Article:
A pretence - or enabling lie - still haunts the writing and criticism of poetry: that it can be written for, and read by, 'the tribe'. This pretence, shared in different ways by both Romantic and Modernist, is still deeply held, even if there are varying levels of acknowledgement that the tribe has fragmented, each part shrunken to this or that group: women poets, the New Australian poets, old Western, humanist poets, Beats, and so on. In his collection of essays, A Working Forest, Les Murray comes at the question of reading poetry tangentially, of course, but incants the same tribal desire: ëEveryone knows, and certainly anyone likely to be reading this essay should know, what the poetic experience feels like. It is a datum, a given tiling, as distinctive as the experience of sex or eating ... Anyone reading a Shakespeare play who has come on a passage that made their breathing tighten and alter in a way resembling fear, and felt their mind gripped by a crowding excitement in which vivid activity and arresting awe seemed to struggle with each other, has experienced poetry.í ('Poems and Poesies', Murray 373).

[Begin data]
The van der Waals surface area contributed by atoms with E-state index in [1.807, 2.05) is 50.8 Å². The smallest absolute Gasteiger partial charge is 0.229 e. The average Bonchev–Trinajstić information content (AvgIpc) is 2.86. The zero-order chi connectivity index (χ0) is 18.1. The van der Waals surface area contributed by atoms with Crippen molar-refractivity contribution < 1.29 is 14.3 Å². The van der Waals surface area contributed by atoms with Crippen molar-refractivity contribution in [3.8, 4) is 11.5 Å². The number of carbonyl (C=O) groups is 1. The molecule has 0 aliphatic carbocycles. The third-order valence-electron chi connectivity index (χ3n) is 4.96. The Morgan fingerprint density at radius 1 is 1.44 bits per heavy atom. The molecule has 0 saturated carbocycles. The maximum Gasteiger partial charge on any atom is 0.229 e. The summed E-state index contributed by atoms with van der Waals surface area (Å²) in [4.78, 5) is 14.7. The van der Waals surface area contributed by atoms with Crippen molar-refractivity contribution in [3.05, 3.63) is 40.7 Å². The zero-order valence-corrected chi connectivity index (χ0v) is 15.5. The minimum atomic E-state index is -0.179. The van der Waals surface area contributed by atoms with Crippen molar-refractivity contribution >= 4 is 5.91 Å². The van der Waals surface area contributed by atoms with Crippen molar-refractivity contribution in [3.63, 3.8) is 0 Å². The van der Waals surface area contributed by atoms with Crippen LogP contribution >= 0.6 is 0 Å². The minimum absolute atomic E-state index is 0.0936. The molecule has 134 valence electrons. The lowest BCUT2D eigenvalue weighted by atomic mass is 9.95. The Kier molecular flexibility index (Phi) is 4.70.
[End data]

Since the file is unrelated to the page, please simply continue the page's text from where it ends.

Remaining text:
'Everyone knows .... ' While 'the poetic experience', and the reading of particular poems or poets, are not necessarily the same thing, the former can be seen as the ground of the latter. For Murray, and for many late Romantics, one reads for the frisson, the breath tightening, the excitement. Such bodily expressions of poetry reading and writing can be seen as extensions of the vast Romantic heritage, the boy in all of us standing by the lake, blowing 'mimic hootings to the silent owls/ ... Responsive to his call'. But Romanticism is a knot of contradictions, as many critics have discussed over the last decades: the dream of language and nature united, and an awareness of the constructing activity of language; the appeal to a common humanity, in debate with the very imperial Englishness of the early Romantics; the calls to human sympathy, in dialogue with the solitariness of its authors and characters; the little boy obscuring the little girl, William pinching notes from Dorothy; the cult of the Individual, the genius, disseminated in the age of industrialisation and mass movements of population; the desire for transcendence embroiled in the paradoxes of immanence, or various versions of faith in the earth.